Be Confident. Confidence is also important. You need to give the employer the sense that you believe in your abilities. Some people feel that since they are applying for a position like a CNA, they should be self deprecating and deferential to the more “highly skilled” medical professionals they are dealing with. This is almost always the wrong approach. Consider your part of the medical team as important as any other, because it is. Taking care of patients is a team effort, and doctors, nurses, and patients would have a really tough time without your expertise, so let your attitude reflect that.
You are interviewing the employer as much as they are interviewing you. Indeed, this is true. Many times in job interviews people lose sight of this. Institutions seeking CNA’s vary just like anything else does, and you need to evaluate their qualities just as they need to evaluate yours. Do they seem to value their employees? Do they answer your questions with friendliness and straightforwardness? Do they seem reasonable and easy to work with? What is the reputation of the hospital or other interviewing institution like? You can ask the interviewer a number of questions about their facility, the querying doesn’t need to be only going in one direction. Sometimes it helps to come up with a list of questions before hand and either memorize them or have them written on a sheet of paper that you can glance at. You can ask questions about workplace values, organizational structure, the role of the CNA as the company sees it, CAN turnover rate at the institution, workplace harassment, opportunities for advancement and education, and so on. You can even ask them why they work for the facility and why you should accept the offer of a job from them.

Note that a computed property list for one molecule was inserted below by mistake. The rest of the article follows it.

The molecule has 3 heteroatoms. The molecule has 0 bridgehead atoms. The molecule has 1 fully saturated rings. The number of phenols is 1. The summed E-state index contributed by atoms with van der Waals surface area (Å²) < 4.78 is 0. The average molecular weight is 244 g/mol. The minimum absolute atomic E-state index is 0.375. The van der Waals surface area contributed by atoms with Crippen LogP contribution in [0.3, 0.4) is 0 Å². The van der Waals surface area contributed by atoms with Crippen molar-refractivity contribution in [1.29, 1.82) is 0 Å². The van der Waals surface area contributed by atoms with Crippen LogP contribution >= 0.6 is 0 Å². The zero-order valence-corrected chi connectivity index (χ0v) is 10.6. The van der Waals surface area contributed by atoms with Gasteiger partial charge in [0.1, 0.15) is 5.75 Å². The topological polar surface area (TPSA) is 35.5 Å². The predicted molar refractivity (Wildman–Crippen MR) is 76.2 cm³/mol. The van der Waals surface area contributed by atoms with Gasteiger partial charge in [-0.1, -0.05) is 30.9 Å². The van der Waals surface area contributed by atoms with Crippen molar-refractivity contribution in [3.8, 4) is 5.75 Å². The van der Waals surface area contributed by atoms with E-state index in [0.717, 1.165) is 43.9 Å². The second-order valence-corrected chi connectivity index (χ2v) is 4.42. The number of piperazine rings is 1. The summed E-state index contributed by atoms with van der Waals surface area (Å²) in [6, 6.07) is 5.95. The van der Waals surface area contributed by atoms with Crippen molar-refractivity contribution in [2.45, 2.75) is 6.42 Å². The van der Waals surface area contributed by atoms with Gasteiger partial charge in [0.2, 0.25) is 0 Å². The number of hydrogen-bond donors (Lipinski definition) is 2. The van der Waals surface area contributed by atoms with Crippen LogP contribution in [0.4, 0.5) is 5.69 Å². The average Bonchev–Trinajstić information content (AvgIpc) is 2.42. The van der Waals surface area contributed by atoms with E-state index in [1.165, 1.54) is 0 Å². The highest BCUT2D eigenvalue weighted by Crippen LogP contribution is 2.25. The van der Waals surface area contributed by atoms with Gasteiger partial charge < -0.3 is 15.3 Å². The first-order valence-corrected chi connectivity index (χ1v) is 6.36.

It even pays to do a fairly thorough internet search and find out as much as you can about the institution before arriving. This all has the added advantage of making you seem more knowledgeable and discriminating rather than someone who will just be robotic and not take initiative.